Stocks end the week with a pullback

Wall Street lower after a surprise slide in consumer sentiment, but investors manage to trim losses by the close.

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NEW YORK(CNNMoney.com) -- Stocks slumped Friday, but managed to cut steeper losses by the close, after a weaker-than-expected consumer sentiment report raised worries about the strength of any economic recovery.

The Dow Jones industrial average (INDU) lost 77 points, or 0.8%. The S&P 500 (SPX) index fell 8 points, or 0.9%. The Nasdaq composite (COMP) lost 24 points, or 1.2%.

Stock declines were broad, but a few sectors recovered losses by the close. Some 24 of the Dow's 30 components fell, led by Boeing (BA, Fortune 500), IBM (IBM, Fortune 500), Chevron (CVX, Fortune 500), Exxon Mobil (XOM, Fortune 500), McDonald's (MCD, Fortune 500) and 3M (MMM, Fortune 500).

Stocks began the session slightly lower, as investors shrugged off reports that supported hopes for an economic recovery, including a mild reading on inflation and signs that factory production has started to pick up.

But the selloff soon picked up speed following the release of the consumer sentiment index. By the close, stocks had trimmed some of those losses.

The University of Michigan's consumer sentiment index dipped to 63.2 in August from 66 in late July. Economists surveyed by Briefing.com thought it would rise to 69.

"The report is concerning," said Joshua Shapiro, chief U.S. economist at Maria Fiorini Ramirez Inc.

He said that despite the recent stock rally and signs that the recession is winding down, consumers are continuing to take a battering.

"The report underscores the pain consumers are feeling on both their income and balance sheets," he said. "And that's overshadowing any rally in stocks."

Stocks ended the previous session at 2009 highs, but ended lower for the week after a four-week advance. A more optimistic view from the Federal Reserve trumped weaker retail sales Thursday, but investors continue to look for signs of a recovery.

Between hitting a bottom on March 9 and Thursday's close, the S&P 500 rose 50%, making stocks vulnerable to a retreat Friday.

Economy: Other economic reports Friday pointed to the end of the recession, as the Federal Reserve hinted earlier in the week. Industrial production, a measure of factory output, rose 0.5% in July after falling 0.4% in the previous month. It was the first rise in 9 months and could indicate that manufacturing is bottoming. Economists thought it would rise 0.4%.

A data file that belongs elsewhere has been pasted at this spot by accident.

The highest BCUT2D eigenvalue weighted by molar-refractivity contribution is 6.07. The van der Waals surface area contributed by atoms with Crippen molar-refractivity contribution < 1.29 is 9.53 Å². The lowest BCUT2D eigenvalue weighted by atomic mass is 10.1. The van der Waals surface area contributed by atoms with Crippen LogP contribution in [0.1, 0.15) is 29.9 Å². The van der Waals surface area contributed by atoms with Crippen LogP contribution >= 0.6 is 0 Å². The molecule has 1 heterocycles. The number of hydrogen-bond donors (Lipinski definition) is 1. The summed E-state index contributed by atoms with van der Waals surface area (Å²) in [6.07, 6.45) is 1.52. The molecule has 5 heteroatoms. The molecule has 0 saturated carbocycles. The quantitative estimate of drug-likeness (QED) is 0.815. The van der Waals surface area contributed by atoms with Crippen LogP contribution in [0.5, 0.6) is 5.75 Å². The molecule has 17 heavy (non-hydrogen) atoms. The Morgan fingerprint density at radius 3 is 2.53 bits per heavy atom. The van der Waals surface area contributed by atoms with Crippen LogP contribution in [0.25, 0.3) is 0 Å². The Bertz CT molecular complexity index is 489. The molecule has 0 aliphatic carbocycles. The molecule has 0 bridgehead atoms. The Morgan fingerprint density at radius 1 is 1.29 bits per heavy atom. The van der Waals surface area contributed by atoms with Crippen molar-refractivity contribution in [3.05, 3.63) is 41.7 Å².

Capacity utilization rose to 68.5% from 68.1% in June. Economists thought it would rise to 68.3%.

The Consumer Price Index (CPI), a measure of consumer inflation, was unchanged in July, as expected. CPI rose 0.7% in June. The so-called core CPI, which strips out volatile food and energy prices, rose 0.1%, as expected. Core CPI rose 0.2% in June.

Banks: Colonial BancGroup (CNB) may have found a buyer for part or all of its assets in BB&T Corp. (BBT, Fortune 500), according to reports. Late Thursday, a judge ruled in favor of Bank of America (BAC, Fortune 500) in a suit looking to bar Colonial, which is on the verge of collapse, from transferring or liquidating $1 billion in assets.

Shares of Colonial BancGroup, a Southern regional bank, slumped 12% before being halted. BB&T shares gained 9.4%. BofA shares rose 2.3%.

Retailers: Abercrombie & Fitch (ANF) reported a fiscal second-quarter loss versus a year-ago profit due to weak sales, higher costs and more markdowns. The loss was steeper than expected. The teen clothing retailer also reported weaker revenue that topped estimates. Shares gained 3.5% Friday.

J.C. Penney (JCP, Fortune 500) reported a smaller-than-expected quarterly loss Friday, but also issued a current-year forecast that is lower than what many analysts were expecting. Shares fell 6.1%.

Market breadth was negative. On the New York Stock Exchange, losers beat winners by seven to three on volume of 1.09 billion shares. On the Nasdaq, decliners topped advancers three to one on volume of 1.96 billion shares.

Bonds: Treasury prices rallied, lowering the yield on the benchmark 10-year note to 3.56% from 3.60% Thursday. Treasury prices and yields move in opposite directions.

The government auctioned $75 billion in debt this week as part of its efforts to reduce the deficit and fuel its recovery efforts.

Oil and gold: U.S. light crude oil for September delivery fell $3.01 to settle at $67.51 a barrel on the New York Mercantile Exchange.

COMEX gold for December delivery fell $7.80 to settle at $948.70 an ounce.

Other markets: In global trading, European markets ended lower and Asian markets mostly ended higher.

In currency trading, the dollar gained versus the euro and rose against the Japanese yen. To top of page

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